Archive for October 20th, 2011

If you like toasted coconut, you’ll love this beef salad. Flank steak is marinated in a brine made with coconut milk, and then it is grilled, thinly sliced, and served on a bed of lettuce, cucumber, and onion garnished with cilantro and strips of grill-toasted fresh coconut. To cut the fresh coconut into strips, you crack the coconut, drain the liquid, and use a vegetable peeler to shave the coconut meat into strips. The coconut adds richness to the lean flank steak and creates a highly aromatic main dish salad.

Prep: 30 minutes (plus 5 minutes for brine)
Brine: 2 to 4 hours
Grill: 16 to 20 minutes.

– Long-handled tongs
– Grill skillet or vegetable grill tray
– Heat-resistant grill glove
– Long-handled basting brush.

Gas: Direct heat, medium-high (400° to 450°F)
Clean, oiled grate on lowest setting
Direct heat, light ash
12-by-12-inch charcoal bed (about 3 dozen coals)
Clean, oiled grate on lowest setting
Direct heat, light ash
12-by-12-inch bed, 3 inches deep
Clean, oiled grate set 3 inches above the fire.

For the steak and coconut:
21/3 cups Javanese Coconut Brine
1 large flank steak, about 1½ pounds
1 coconut
3 tablespoons peanut oil or canola oil
1 teaspoon kosher salt
Oil for coating grill grate
For the dressing and salad:
¼ cup rice vinegar
3 tablespoons sugar
3 tablespoons coconut liquid from the coconut
3 tablespoons peanut oil or canola oil
1 large clove garlic, crushed
½ to 1 teaspoon sriracha hot sauce or other hot sauce
½ teaspoon kosher salt
1 small head Boston or Bibb lettuce, separated into leaves
1 cup thinly sliced English cucumber
1 cup thinly sliced sweet onion such as Vidalia
2 tablespoons chopped fresh cilantro (optional)

1. For the steak and coconut: Set aside 3 tablespoons of the coconut brine and refrigerate. Put the remaining coconut brine in a gallonsize zipper-lock bag. Poke the flank steak all over with a fork or skewer to create holes. Add the steak to the bag, press out the air, seal, and massage the liquid gently into the meat. Refrigerate for 2 to 4 hours.
2. Crack the coconut, saving 3 tablespoons of the liquid for the dressing. Shave the coconut meat into strips, using a vegetable peeler. You should have about 2 cups of strips. Toss the coconut strips in a bowl with 1 tablespoon of the peanut oil.
3. Remove the steak from the brine and discard the brine. Pat the steak dry with paper towels and rub all over with the remaining 2 tablespoons peanut oil. Sprinkle all over with the salt. Let the steak rest at room temperature before grilling, at least 30 minutes.
4. Heat the grill as directed.
5. Brush the grill grate and coat it with oil. Grill the coconut strips in a grill skillet or vegetable grill tray until lightly browned in spots, 10 to 15 minutes. Meanwhile, grill the steak directly over the heat for 8 to 10 minutes per side for medium-rare to medium-done (135° to 140°F), basting a few times with the reserved marinade.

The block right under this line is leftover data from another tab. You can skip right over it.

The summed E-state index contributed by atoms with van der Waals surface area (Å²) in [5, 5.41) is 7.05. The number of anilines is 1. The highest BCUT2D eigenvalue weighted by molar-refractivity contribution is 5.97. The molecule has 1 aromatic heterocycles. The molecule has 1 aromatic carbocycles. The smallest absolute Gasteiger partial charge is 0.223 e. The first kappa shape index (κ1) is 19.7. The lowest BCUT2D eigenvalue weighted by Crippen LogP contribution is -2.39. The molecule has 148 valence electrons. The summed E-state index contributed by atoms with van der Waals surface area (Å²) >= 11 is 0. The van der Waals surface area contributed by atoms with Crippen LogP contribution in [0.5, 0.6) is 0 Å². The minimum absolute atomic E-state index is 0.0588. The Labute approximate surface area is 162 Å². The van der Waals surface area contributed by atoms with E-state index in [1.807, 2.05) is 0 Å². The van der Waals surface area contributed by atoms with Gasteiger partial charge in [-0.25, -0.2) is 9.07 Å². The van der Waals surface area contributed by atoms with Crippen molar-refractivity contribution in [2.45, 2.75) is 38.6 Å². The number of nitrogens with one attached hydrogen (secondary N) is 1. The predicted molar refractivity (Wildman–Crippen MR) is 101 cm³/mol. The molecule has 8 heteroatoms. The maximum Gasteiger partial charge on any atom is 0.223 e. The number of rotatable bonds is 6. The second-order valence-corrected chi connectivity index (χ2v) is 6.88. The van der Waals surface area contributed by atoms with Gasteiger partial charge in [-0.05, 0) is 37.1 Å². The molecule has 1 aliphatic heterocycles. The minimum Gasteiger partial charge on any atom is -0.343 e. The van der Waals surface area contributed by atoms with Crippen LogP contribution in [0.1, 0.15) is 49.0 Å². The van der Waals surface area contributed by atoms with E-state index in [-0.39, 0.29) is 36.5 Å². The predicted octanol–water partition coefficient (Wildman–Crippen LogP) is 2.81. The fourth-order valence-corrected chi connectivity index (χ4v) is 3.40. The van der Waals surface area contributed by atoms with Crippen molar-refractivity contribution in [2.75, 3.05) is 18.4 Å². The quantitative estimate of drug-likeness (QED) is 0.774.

6. Let the steak rest, loosely covered with foil, for 10 minutes before slicing. Cut across the grain into thin, diagonal slices.
7. For the dressing and salad: While the steak rests, whisk together the rice vinegar, sugar, reserved coconut liquid, peanut oil, garlic, hot sauce, and salt.
8. Line a platter or plates with the lettuce, cucumber, and onion. Drizzle with half of the dressing. Arrange the sliced steak and coconut strips on top. Drizzle with the remaining half of the dressing, garnish with the cilantro (if using), and serve.

1. Use a hammer (or the back of a cleaver) to drive a clean screwdriver through the dark “eyes” of the coconut. Drain the liquid coconut “water” out the holes into a bowl. Taste the coconut water.If it tastes sweet, it is fine. If it tastes sour, the coconut is rotten and should be discarded. Set aside 3 tablespoons of the coconut water for the dressing and refrigerate or freeze the rest (add coconut water to drinks or rice cooking liquid for a subtle coconut flavor).
2. Hammer the coconut shell all around its middle until it cracks and breaks in half. Put the halves in a kitchen towel and hammer each into about 6 pieces. Use the screwdriver to separate any brown shell stuck to the white coconut meat on each piece.
3. Use a vegetable peeler to trim the thinner brown skin from the coconut meat. Reserve half of the trimmed coconut meat for another use (refrigerate for up to 2 days or freeze for up to 6 months). Use the vegetable peeler to shave thin, wide strips of coconut from each piece of the remaining coconut meat.

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